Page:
During its nine decades of operations, Caterpillar (CAT) survived several business cycles by taking proactive and prolonged strategies. It faced stiff competition from its Japanese counterpart “Komatsu” during 1960s, which they managed through their unique and strong dealer network.
While Caterpillar was quickly following globalization way, Komatsu manufacturing capabilities and quality management were unmatchable. Thus CAT started focusing on operational excellence.
Prior to 1981, collective decision making and selling highly durable products at premium prices were the key operating principles of CAT. Leaders had to change operational strategy. As the challenges evolved, different leaders suggested different approaches that helped them dealing in tough times.
Fig.1: Evolution of Strategies and Leadership
Source: The Caterpillar Way, Company Website, HRI Analysis
While some of the strategic choices are industry centric, CAT followed certain unique strategies which gave them a competitive edge over competitors. These are strong dealer network and proactive planning for trough (Fig.2).
In construction equipment industry, CAT has a competitive advantage in dealer distribution network, which includes 92 Independent dealers; 1,981 dealer branch stores; 1,332 dealer rental outlets employing over 140,000 people. The dealers which are chosen after rigorous analysis of reputation, connections and balance sheets are their brand building agents. Thus, CAT deploys “on the ground” representatives to support dealers to share knowledge, liaison and ensure close, frank and continuous communication. At the same time, the dealers support CAT in collecting steady feedback on critical and strategic areas such as product design, product durability, life-cycle costs, pricing strategy, financial market conditions and competitive moves. This two-way support system helps CAT to create long, strategic and profitable relationship with dealers. Currently, average duration of their dealer relationship is over 40 years, which other competitors find difficult to replicate.
Planning for trough: Jim Owens (CEO during 2004-10), considering the cyclical nature of business, suggested to plan for trough (adverse conditions). This implies company’s efforts to scale its activities up and down through increasing flexibility in operations. Flexibility was planned through various moves such as
Fig.2: Key Strategies of Caterpillar’s Success
Source: The Caterpillar Way, HRI Analysis
Although flexibility in its operations is still questionable due to their nature of business which requires huge initial capital investments and high ratios of fixed to variable costs.
After dealing with 8 strikes during 1948-80 and a major one for 205 days in 1982, it faced continuous strikes in early 1990s leading to losses of over USD 2 billion. They adopted various effective ways to manage labor relations such as: automation of factories, proactive interactions with workers and avoid dealing through third party/union, and relocating production units in less unionized areas such as Southern part of the US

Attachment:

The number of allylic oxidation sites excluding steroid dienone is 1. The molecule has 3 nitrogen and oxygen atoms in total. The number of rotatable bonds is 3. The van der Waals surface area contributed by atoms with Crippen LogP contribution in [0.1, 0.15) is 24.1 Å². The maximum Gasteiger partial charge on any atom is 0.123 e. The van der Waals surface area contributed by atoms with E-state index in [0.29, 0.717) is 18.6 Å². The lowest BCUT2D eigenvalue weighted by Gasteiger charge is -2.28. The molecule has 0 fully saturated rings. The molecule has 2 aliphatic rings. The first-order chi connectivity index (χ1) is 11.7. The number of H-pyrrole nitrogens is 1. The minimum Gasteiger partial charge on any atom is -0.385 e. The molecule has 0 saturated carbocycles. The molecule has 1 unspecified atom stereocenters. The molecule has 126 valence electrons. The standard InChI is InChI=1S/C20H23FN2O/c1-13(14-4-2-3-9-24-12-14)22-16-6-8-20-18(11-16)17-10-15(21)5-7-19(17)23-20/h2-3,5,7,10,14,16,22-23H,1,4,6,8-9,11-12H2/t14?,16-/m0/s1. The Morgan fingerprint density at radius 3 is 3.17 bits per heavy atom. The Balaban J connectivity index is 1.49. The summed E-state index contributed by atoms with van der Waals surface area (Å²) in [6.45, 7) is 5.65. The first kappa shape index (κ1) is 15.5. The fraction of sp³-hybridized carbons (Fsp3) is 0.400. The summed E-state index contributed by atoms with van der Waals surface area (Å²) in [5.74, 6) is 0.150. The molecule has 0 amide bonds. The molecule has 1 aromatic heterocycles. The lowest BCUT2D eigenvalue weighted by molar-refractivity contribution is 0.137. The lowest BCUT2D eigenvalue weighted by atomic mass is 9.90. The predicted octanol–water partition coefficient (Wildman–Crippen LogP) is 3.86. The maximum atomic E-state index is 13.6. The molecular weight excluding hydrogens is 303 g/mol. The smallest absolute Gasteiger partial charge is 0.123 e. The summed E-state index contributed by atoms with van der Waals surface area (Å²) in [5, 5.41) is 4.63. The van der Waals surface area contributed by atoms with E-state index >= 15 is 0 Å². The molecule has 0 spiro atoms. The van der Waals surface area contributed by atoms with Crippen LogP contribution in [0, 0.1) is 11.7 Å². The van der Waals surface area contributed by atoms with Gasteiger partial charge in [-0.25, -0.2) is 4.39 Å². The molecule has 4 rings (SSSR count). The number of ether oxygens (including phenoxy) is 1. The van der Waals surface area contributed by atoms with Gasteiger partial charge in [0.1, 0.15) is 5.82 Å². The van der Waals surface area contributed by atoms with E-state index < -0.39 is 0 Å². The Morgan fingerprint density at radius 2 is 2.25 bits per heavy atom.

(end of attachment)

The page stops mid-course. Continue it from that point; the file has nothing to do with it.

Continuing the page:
Corporate Strategy Group (CSG), launched in 1988, suggested reorganisation of operations into 17 semi-autonomous business units by decentralizing pricing, design and marketing decisions and making them accountable for their own profit & loss accounts. This led to identification of profitable and unprofitable units. Meanwhile, some unfavourable decision were taken such as outsourcing of input from vendors outside the US, downsizing and shut down of 5 manufacturing plants in the US. After reorganization, revenues tripled from USD 10.2 billion in 1991 to USD 30.3 billion in 2004.
In 1986, it introduced USD 1.8 billion plant modernization plan named “Plant With a Future” (PWAF) that included focus on computerization and automation of operations, movement away from batch production, cross training of workers. This move towards flexible manufacturing system reaped 20% return on this investment in 1992
With strong focus on Internationalization/Globalization, it increased its reach from 22 countries in 2004 to over 50 countries in 2010. Average growth of revenues increased from 3% (1963-83) to 10% (1983-2003) and 14% in eight years span of 2003-11.
Through proper planning for trough and focusing on high margin areas such as mining and parts/services business, CAT managed to earn consistent earnings and pay dividends to shareholders.
Although CAT managed to deal with tough times, the cyclical nature of business and high dependence on government regulations will keep influencing their future performance. Also, their decision making wasn’t optimal at all the times e.g. USD 8.8 billion acquisition of Bucyrus mining in 2011 when prices of global commodities was falling was not a big hit. Hasty decision of acquiring ERA/Sewei in China at high price of USD 677 million in November 2011 was not appreciated by investors and market. Thus, these instances give virtuous learnings to avoid making hasty business decisions in a difficult yet growing market like China.
Overall, this book is a good reference guide, one that is recommended to CEOs, CFOs, and COOs etc. of multinational companies operating in infrastructure/energy business. It highlights how the business can maintain profitability by optimising operations, taking calculated risks and proactively preparing for the worst conditions despite the cyclical nature of business and its exposure to governmental regulations. Their future strategies for China market will also act as learning for the senior management.